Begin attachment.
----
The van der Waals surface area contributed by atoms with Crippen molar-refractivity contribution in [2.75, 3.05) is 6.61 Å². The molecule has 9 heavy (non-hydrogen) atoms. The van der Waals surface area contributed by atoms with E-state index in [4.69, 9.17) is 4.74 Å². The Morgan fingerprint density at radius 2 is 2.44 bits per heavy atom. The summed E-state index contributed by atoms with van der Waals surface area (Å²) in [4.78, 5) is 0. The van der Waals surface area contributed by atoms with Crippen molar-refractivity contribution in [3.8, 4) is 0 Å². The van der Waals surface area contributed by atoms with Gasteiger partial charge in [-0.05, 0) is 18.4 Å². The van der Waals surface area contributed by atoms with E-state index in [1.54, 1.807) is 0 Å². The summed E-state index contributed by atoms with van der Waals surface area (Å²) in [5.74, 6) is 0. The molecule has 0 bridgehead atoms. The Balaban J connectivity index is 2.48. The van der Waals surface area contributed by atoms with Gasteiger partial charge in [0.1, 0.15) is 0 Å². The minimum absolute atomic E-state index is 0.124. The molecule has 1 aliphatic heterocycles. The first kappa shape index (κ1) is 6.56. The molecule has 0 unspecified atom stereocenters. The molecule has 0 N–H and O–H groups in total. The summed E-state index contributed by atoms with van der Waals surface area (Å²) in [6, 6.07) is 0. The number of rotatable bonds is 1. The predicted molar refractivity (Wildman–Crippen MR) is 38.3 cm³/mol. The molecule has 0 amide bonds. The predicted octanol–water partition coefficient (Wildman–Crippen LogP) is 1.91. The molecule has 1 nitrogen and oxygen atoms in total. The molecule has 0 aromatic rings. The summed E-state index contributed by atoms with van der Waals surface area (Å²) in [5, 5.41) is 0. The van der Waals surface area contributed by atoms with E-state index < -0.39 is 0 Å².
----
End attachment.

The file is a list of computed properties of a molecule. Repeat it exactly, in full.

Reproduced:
The van der Waals surface area contributed by atoms with Crippen molar-refractivity contribution in [2.75, 3.05) is 6.61 Å². The molecule has 9 heavy (non-hydrogen) atoms. The van der Waals surface area contributed by atoms with E-state index in [4.69, 9.17) is 4.74 Å². The Morgan fingerprint density at radius 2 is 2.44 bits per heavy atom. The summed E-state index contributed by atoms with van der Waals surface area (Å²) in [4.78, 5) is 0. The van der Waals surface area contributed by atoms with Crippen molar-refractivity contribution in [3.8, 4) is 0 Å². The van der Waals surface area contributed by atoms with Gasteiger partial charge in [-0.05, 0) is 18.4 Å². The van der Waals surface area contributed by atoms with E-state index in [1.54, 1.807) is 0 Å². The summed E-state index contributed by atoms with van der Waals surface area (Å²) in [5.74, 6) is 0. The molecule has 0 bridgehead atoms. The Balaban J connectivity index is 2.48. The van der Waals surface area contributed by atoms with Gasteiger partial charge in [0.1, 0.15) is 0 Å². The minimum absolute atomic E-state index is 0.124. The molecule has 1 aliphatic heterocycles. The first kappa shape index (κ1) is 6.56. The molecule has 0 unspecified atom stereocenters. The molecule has 0 N–H and O–H groups in total. The summed E-state index contributed by atoms with van der Waals surface area (Å²) in [6, 6.07) is 0. The number of rotatable bonds is 1. The predicted molar refractivity (Wildman–Crippen MR) is 38.3 cm³/mol. The molecule has 0 amide bonds. The predicted octanol–water partition coefficient (Wildman–Crippen LogP) is 1.91. The molecule has 1 nitrogen and oxygen atoms in total. The molecule has 0 aromatic rings. The summed E-state index contributed by atoms with van der Waals surface area (Å²) in [5, 5.41) is 0. The van der Waals surface area contributed by atoms with E-state index < -0.39 is 0 Å².